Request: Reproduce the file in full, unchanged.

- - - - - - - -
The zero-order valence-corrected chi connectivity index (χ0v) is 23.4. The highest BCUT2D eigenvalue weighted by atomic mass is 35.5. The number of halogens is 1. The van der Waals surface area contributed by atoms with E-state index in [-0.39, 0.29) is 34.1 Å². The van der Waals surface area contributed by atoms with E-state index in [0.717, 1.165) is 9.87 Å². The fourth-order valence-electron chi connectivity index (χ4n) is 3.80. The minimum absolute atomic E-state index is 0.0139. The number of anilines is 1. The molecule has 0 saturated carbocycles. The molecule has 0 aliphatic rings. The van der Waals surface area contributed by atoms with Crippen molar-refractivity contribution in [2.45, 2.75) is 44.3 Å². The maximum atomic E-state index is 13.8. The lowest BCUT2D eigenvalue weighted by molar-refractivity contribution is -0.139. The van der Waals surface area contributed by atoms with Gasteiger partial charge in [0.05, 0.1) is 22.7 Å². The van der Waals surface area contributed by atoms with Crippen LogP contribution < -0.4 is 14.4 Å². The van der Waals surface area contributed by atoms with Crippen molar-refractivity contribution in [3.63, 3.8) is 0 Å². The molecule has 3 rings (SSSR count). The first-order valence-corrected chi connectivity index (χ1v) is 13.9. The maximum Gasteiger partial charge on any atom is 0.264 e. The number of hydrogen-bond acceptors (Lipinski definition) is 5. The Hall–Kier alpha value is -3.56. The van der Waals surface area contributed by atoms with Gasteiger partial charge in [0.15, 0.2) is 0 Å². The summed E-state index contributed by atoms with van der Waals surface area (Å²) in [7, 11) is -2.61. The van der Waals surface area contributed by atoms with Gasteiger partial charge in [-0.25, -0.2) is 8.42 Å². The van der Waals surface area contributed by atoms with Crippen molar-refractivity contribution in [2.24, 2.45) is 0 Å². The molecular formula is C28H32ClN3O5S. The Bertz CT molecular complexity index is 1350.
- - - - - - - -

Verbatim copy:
The zero-order valence-corrected chi connectivity index (χ0v) is 23.4. The highest BCUT2D eigenvalue weighted by atomic mass is 35.5. The number of halogens is 1. The van der Waals surface area contributed by atoms with E-state index in [-0.39, 0.29) is 34.1 Å². The van der Waals surface area contributed by atoms with E-state index in [0.717, 1.165) is 9.87 Å². The fourth-order valence-electron chi connectivity index (χ4n) is 3.80. The minimum absolute atomic E-state index is 0.0139. The number of anilines is 1. The molecule has 0 saturated carbocycles. The molecule has 0 aliphatic rings. The van der Waals surface area contributed by atoms with Crippen molar-refractivity contribution in [2.45, 2.75) is 44.3 Å². The maximum atomic E-state index is 13.8. The lowest BCUT2D eigenvalue weighted by molar-refractivity contribution is -0.139. The van der Waals surface area contributed by atoms with Gasteiger partial charge in [0.05, 0.1) is 22.7 Å². The van der Waals surface area contributed by atoms with Crippen LogP contribution < -0.4 is 14.4 Å². The van der Waals surface area contributed by atoms with Crippen molar-refractivity contribution in [3.63, 3.8) is 0 Å². The molecule has 3 rings (SSSR count). The first-order valence-corrected chi connectivity index (χ1v) is 13.9. The maximum Gasteiger partial charge on any atom is 0.264 e. The number of hydrogen-bond acceptors (Lipinski definition) is 5. The Hall–Kier alpha value is -3.56. The van der Waals surface area contributed by atoms with Gasteiger partial charge in [0.15, 0.2) is 0 Å². The summed E-state index contributed by atoms with van der Waals surface area (Å²) in [7, 11) is -2.61. The van der Waals surface area contributed by atoms with Gasteiger partial charge in [-0.25, -0.2) is 8.42 Å². The van der Waals surface area contributed by atoms with Crippen molar-refractivity contribution in [2.24, 2.45) is 0 Å². The molecular formula is C28H32ClN3O5S. The Bertz CT molecular complexity index is 1350.